Cosmopolitan and traditional
Cosmopolitan, but also traditional, full of natural beauties and monuments from its long history, Corfu lies elongated in the northwest part of Greece, at the entrance of the Adriatic Sea, at a distance of 5 nm west of the coast of Epirus. Its northeast coast is at 1 nm from the coast of Albania. It has an area of 593 sq km, a length of 61 km and a width of 28 km. The highest peak is Pantokratoras at a height of 911 m, in the north part. It has fertile soil and lush vegetation. The length of the coastline is 217 km. Apart from certain sections in the northwest the shores are low, sandy and lacy, with coves and picturesque beaches. Two large bays are formed in the east. On the southwestern side is the lagoon Korissia.
Since many years Corfu is one of the most famous international tourist destinations. It has a high level of infrastructure, rich market with many local products and famous traditional cuisine. Corfu Town, the capital and important port, maintains its character with elements from the Venetian era, as well as influences from the English and French period of the island. The Old City is on the list of UNESCO’s world cultural heritage. Among the many attractions are the Old and New Fortress, great public buildings, mansions, churches, museums and more. Close by is the famous islet Pontikonessi (Mouse).
Throughout the island there are wonderful sites and beautiful settlements, on the coast, as well as in the interior – Achillion, Gouvia, Kassiopi, Karousades, Sinarades, Pelekas, Palaeokastritsa, Glyfada, Corissia, Marathias, Lefkimi and many other areas.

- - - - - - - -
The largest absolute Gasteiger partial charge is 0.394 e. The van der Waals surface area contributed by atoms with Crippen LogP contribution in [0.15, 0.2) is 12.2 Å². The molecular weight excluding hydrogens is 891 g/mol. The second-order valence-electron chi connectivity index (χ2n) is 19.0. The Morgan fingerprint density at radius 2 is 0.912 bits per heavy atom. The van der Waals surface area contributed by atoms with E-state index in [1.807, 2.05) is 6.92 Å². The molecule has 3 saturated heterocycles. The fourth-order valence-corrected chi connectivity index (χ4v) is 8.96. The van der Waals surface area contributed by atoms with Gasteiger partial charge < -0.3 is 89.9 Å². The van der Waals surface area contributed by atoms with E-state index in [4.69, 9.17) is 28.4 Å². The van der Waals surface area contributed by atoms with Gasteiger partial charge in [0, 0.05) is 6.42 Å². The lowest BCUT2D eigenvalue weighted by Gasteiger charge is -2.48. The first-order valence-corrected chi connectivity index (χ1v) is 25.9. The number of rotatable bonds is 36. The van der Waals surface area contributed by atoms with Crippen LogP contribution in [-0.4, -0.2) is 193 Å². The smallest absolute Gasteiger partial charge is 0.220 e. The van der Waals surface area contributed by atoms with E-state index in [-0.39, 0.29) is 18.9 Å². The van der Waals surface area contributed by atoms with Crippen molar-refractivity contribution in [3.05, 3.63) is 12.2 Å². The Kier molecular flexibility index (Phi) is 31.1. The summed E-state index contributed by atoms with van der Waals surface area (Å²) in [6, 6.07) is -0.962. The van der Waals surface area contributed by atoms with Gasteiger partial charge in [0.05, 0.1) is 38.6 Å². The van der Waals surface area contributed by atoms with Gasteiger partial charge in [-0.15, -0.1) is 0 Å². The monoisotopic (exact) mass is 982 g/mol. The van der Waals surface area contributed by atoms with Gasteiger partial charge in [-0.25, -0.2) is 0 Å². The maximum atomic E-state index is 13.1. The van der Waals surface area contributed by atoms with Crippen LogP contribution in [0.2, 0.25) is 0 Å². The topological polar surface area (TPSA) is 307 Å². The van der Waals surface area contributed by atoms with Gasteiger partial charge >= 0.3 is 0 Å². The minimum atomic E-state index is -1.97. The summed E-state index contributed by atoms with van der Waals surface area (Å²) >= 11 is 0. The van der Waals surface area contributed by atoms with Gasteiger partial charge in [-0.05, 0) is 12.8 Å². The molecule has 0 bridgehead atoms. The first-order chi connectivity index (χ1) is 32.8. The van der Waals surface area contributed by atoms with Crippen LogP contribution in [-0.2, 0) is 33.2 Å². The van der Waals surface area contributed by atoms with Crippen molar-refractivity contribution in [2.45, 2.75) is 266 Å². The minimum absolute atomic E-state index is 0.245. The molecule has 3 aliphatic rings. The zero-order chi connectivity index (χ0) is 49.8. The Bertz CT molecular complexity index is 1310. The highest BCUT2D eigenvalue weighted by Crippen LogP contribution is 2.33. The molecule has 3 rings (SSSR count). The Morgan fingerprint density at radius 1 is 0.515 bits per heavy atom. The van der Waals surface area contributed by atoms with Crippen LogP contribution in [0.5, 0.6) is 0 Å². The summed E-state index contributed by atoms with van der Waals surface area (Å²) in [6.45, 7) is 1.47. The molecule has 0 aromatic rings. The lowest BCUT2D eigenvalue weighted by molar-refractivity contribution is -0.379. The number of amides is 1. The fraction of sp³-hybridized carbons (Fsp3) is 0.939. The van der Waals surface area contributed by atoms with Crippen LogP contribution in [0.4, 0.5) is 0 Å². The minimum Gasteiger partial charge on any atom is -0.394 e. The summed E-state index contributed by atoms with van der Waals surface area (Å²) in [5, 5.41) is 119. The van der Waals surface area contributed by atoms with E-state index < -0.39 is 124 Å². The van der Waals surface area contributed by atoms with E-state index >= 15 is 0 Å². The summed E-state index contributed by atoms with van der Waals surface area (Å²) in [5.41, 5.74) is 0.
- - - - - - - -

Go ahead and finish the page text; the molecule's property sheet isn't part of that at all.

Various findings indicate human presence since the Paleolithic Age. According to tradition, the Homeric Corfu was the island of Phaeakes. Around 750 BC, settlers from Eretria of Euboea founded the first colony. Shortly after, in 734, residents of Corinth founded their own colony. For a long time in antiquity Corfu had the second, after Athens, strongest fleet in Greece. In 301 BC it was occupied by the Syracussians and in 229 by Illyrian pirates. Looking for protection, the inhabitants surrendered the city to the Romans. During the Byzantine era the city was built on a fortified peninsula with two koryfes (peaks). So it was named Corfoi, from which the international name of Corfu came.
It experienced many invasions by barbarians as it was the gateway to Epirus and in 1080 was conquered by the Normans, who had become masters of Sicily. In 1205 the Venetians came and in 1267 the Angevins (d’ Anjou) of Naples. The Venetians returned in 1386 and stayed four centuries. It was a time of great growth and prosperity. The city was inside the castle. Outside, a new city was developed and In front of the fort a large space was formed for its protection – the current great square of Spiniada. It was besieged three times without success by the Turks – in 1537, 1571 and 1716. After the second siege the new city was protected by a wall, which became the New Fortress.
In 1797 - 1799 it was occupied by the French of Revolution and then experienced a peculiar Russian occupation. Then it was founded the State of the Seven Islands, a kind of autonomy. In 1807 - 1814 came the French of the Napoleonic imperial era and in 1815 the British, who stayed until 1864, when Corfu, along with the other Ionian Islands was joined in Greece.